Pam Lutgen-Sandvik, Associate Professor
NDSU, Department of Communication
I joined the faculty at NDSU in 2013. I was born in
Research Areas: I currently study destructive and constructive communicative processes at work. In terms of destructive communication, I have been researching workplace bullying and employee emotional abuse for over a decade now, and my current interests include how bullying bleeds into family communication, how social support works when a partner is bullied at work, and bystander groups where bullying is present in workgroups. My past work focused on the impact of abuse at work on targets and the ways in which employees resist bullying, effect of bullying on image and identity, and how people make sense of the experience. My approach is social scientific and interpretive/critical, predominantly focusing on employee-advocacy rather than organizational productivity, although these certainly are not mutually exclusive.
A new area of my research focuses on constructive communication processes at work. I have examined the best job experiences of nearly 1,000 working Americans and identified the peak experiences at work. I am also interested in positive managerial communication and how positive experiences with managers develops life-long friendships, contributes to incredible strides in career development, and elicits positive upward spirals in organizations. I believe that looking at what is going well in organizations, even what is excellent, can help us solve some of the troubling issues and problems we face at work such as workplace bullying. I fundamentally believe that our best efforts to make workplaces more humane will be through exploring, underscoring and building upon worker, workgroup, and organizational strengths rather than focusing all our energy on problems or weaknesses.
I support the ideas around collaborative action inquiry and participative action research in which academics work with organizational and community stakeholders to “grow” workplace systems and communication. These sorts of evidence-based partnerships can ease workplace tensions, improve interpersonal interactions, enhance individual and organizational performance, and improve lateral and horizontal communication challenges. As such, I am interested in appreciative inquiry, positive organizational scholarship, and further exploring positive interactions in organizations based on a strengths perspective of improving human systems.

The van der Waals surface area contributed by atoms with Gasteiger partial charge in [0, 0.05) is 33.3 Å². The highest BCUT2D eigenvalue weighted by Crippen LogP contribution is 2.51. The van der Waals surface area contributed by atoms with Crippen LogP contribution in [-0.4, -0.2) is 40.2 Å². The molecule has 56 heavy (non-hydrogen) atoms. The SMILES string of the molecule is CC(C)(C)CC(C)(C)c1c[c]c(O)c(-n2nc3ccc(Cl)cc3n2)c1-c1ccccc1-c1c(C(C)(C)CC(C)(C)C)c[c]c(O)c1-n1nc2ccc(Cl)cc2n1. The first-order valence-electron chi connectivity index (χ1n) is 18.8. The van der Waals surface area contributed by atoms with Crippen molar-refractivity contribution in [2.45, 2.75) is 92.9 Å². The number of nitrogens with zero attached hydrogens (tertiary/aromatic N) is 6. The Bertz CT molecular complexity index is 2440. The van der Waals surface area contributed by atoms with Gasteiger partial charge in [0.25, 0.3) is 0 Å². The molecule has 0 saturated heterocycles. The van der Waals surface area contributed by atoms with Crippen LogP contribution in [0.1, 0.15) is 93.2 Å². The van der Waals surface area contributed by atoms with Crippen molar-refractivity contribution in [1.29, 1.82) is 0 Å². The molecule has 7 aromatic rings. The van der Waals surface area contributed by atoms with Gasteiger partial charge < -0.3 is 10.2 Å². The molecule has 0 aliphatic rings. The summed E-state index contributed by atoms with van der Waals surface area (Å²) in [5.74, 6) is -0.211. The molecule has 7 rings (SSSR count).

For a full list of publications and works in progress see CV link on homepage
Methods: My perspective is one of pragmatism—I
use the method that answers the question. Thus, I use both qualitative and
quantitative methods to collect data. I am particularly interested in focus
group research, in-depth interviewing, and ethnographic/participant observation
approaches. The latter is particularly enlightening for the exploration of
employee resistance to abuse, since this type of bottom-up change generally
occurs over an extended period of time. On the other hand, I am invested in
measuring the prevalence of bullying in the
Teaching Style: My beliefs about teaching, and what makes someone a good teacher, are grounded in my beliefs about how all human beings should treat one another. Teaching necessarily engages the emotions of actors. It means challenging learners to answer questions like: What is the contribution you will make to the world? What difference will you make in the lives of those you touch? How can I, as a teacher, assist in your learning journey? My teaching style is, in many ways, rooted in my beliefs and training as a social worker. Students are most successful when they can focus on and build upon their strengths rather than "work on" their weaknesses. I believe their greatest room for growth is in the area of their greatest strengths. I focus first on what I want students to achieve in class and second on how that can be done with the talents available to students. Last, and equally as important as the rest, I love to laugh and want to have fun during the process.
Favorite Classes: I love teaching courses that allow for a high level of peer interaction, experiential learning activities, and team-based projects. Although lecture is a necessary element of education, it can easily be overused and is the preferred learning style of only a small segment of students. As a result, my favorite classes are group communication, professional communication, and organizational communication. I am also particularly interested in emotional issues at work and enjoy teaching about emotions in organizations, participation action research, and both the destructive and constructive sides of organizational communication.
Why NDSU? The Department of Communication at NDSU has exceptional scholars and an outstanding reputation in the communication field. I am honored to be part of this group of academics and students and being a member of the Fargo-Moorhead community. There are three central reasons I moved to NDSU: (1) the university is committed to providing high-quality education to both undergraduates and graduate students; (2) the Department of Communication has an outstanding reputation for attending to the quality of life of faculty, staff, and students; and (3) the department faculty and focus on interpersonal and organizational communication provide a rich environment for my own research.
Spare Time: I am a movie addict (although I am now drifting into TV series on Netflix)! I watch movies and series for relaxation, escape, recreation, and for the pure enjoyment of seeing my favorite actors. I love to make jewelry, garden and see things grow, do hand crafts, sew, decorate and remodel, and occasionally cook something (when I'm in the mood). I am also a total bookworm and can spend an entire day curled up with a great story, preferably about vampires, shifters, and other paranormal folks.